The concept of multi-generational families living together is not common in the animal world. Most mammals don’t live very long after they have finished passing along their genes to offspring, or they move on after raising their young. But there are a few notable exceptions -- in addition to humans, of course. There is an evolutionary role for some grandparents living in the families of elephants, certain types of monkeys, and whales. Studies have shown that in some species, grandmothers can influence natural selection long past their reproductive years. Grandfathers, however, rarely play any role in animal families. Older males typically focus only on producing more offspring.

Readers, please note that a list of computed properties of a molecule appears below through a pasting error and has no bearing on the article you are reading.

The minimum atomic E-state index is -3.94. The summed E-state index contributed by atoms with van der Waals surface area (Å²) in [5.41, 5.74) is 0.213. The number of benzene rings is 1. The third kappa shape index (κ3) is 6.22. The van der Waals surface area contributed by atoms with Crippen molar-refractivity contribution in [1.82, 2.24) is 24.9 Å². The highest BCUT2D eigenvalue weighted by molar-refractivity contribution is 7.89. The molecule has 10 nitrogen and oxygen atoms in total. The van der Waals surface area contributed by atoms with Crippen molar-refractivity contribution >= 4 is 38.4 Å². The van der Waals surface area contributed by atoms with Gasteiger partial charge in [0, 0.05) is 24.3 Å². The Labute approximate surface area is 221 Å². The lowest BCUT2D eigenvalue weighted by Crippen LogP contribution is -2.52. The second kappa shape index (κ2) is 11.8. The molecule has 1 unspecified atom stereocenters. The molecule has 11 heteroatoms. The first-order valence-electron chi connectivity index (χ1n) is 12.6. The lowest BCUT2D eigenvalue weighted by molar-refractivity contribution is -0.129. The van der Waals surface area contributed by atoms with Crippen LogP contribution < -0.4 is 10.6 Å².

A place for Nana:
- Grandmother langur monkeys, for example, aggressively defend the family's infants against attacks from predators. They also help groom the young, and intervene when playtime gets too rough.
- Elephant grandmas can live up to 80 years and are often the boss of the family. They know the best spots to forage for food, or to find water, and they take the lead when interacting with other elephants.
- Many whale species travel as family units, including grandmothers and their grandcalves. Older sperm whale females, for example, take care of the young while their mothers dive for food.